• Immodest Orgasm: Both Frank and Lindsay's, despite the sex scene being Played for Laughs instead of trying to be a hot and heavy scene like in your average rom-com.
  • Informed Attribute: Since only Frank and Lindsay have speaking lines, none of Frank and Lindsay's criticisms and complaints about the married couple and their associates are proven, with only implications towards them at most being shownnote . It's not outright stated how much is truth and how much is their resentment, misanthropy, and judgment.
  • Jade-Colored Glasses: Frank long seems to have put these on long ago and worn them for so long they're practically fused to his face by now. He's more than happy to color anyone else's the same shade as well.
  • Jerkass Has a Point: Frank is about as mean and cynical as they come, but he does point out the ridiculousness of the destination wedding, the pointless nature of privileged people who are in no immediate danger getting to complain about their problems, and the hypocrisy of dating and existence in general. It's both frighteningly nihilistic and yet accurate. And while he uses it as an excuse for his misanthropic personality, he is correct that he came from a lousy background so his attitude is at least somewhat understandable and he also points out that he could've turned out a lot worse than simply being someone who is just bitter and acerbic.
  • Maybe Ever After: The film ends with Frank showing up at Lindsay's doorstep as she smiles at him and gestures for him to come inside.
  • May–December Romance: Inverted. It's mentioned that Frank's mother's partner left her for an older woman. Lindsay is even more outraged about this, noting that if he'd left her for a younger woman, Frank's mother could at least be angry at a sexist society and says that leaving for a younger woman is the least he could have done.
  • Minimalist Cast: Frank and Lindsay are the only characters who have speaking lines.
  • Offing the Offspring: Frank's father once tried to murder him but failed.
  • The Oner: Some of the conversations of Frank and Lindsay are done in single takes, with the camera either holding still or very slowly moving in closer.
  • Plane Awful Flight: After bitter, judgmental Lindsay and Frank snipe at each other while boarding, they find out that they're next to each other in the back of the extremely tiny airplane which ricochets with every turbulence. Naturally, this doesn't help their dislike of each other.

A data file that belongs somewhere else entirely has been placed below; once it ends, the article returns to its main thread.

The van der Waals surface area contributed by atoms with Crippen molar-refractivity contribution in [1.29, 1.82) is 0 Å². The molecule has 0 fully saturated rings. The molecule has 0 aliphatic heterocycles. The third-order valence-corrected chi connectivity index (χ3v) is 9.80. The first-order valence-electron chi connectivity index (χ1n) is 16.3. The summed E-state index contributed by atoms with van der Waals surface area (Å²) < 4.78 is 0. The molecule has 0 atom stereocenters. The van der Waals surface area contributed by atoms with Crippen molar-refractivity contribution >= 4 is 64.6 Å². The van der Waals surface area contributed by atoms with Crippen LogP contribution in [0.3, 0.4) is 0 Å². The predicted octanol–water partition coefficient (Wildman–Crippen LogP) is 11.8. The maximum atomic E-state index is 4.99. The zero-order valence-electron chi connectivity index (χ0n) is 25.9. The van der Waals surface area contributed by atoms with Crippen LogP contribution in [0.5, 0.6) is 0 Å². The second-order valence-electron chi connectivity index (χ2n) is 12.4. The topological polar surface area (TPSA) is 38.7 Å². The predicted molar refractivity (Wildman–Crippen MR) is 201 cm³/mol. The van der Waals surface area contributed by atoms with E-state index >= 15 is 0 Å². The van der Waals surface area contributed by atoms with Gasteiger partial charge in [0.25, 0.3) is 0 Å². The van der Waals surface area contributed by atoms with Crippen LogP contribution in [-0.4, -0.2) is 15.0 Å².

• Rapid-Fire Comedy: You have to pay close attention to enjoy the pure nuggets of vitriolic gold between Frank and Lindsay. Both are razor-witted and they don't pause very often.
  • Running Gag: Lindsay's inability to open food packaging bugs Frank several points throughout the film.
  • Rule of Funny: The fact that the cougar allows the two of them to debate with each other over what kind of animal it is before attempting to menace towards them.
  • Scenery Porn: Even though the two of them are completely miserable, their surroundings are actually quite lovely.
  • Self-Made Orphan: Defied. Frank had the opportunity to do this when his father tried to kill him but chose not to, not out of mercy but simply to not mess up his own life.
  • Snark-to-Snark Combat: Frank and Lindsay. Pretty much every conversation with them is just one barbed comment after another with a tone so acidic it threatens to leave scars.
  • Stealth Parody: It's quite obvious the film is making fun of stereotypical romantic-comedies, but the way the story and plot are formed adhere to the usual arc of a romantic comedy: character introductions, characters hate each other, characters have a bonding moment, characters hook up, characters break up, and then characters reconsider and reunite.
  • Title Card: Each act or plot point in the wedding has a sarcastic title card to accompany it.
  • Take That!: The entire film is basically one wonderful middle finger to almost all the common stereotypes associated with a romantic-comedy. It breaks down the overused elements and does an excellent criticism of why they don't work, along with adding a dose of reality to how certain people can become deeply jaded as they reach middleage.
  • Wham Line: While discussing Frank and his relationship with his mother and biological father, we get two bombs dropped:
    Lindsay: But your father and mother eventually made peace with each other, right?
    Frank: Yup. Dad jumped out of a seventh floor window and Mom considered them all square.
    Lindsay: (clearly shocked) I'm sorry?!
    Frank: Don't be. I was not a fan.
    Lindsay: Uh, you're not a fan of many people, is my sense.
    Frank: Well, this person shot me, so...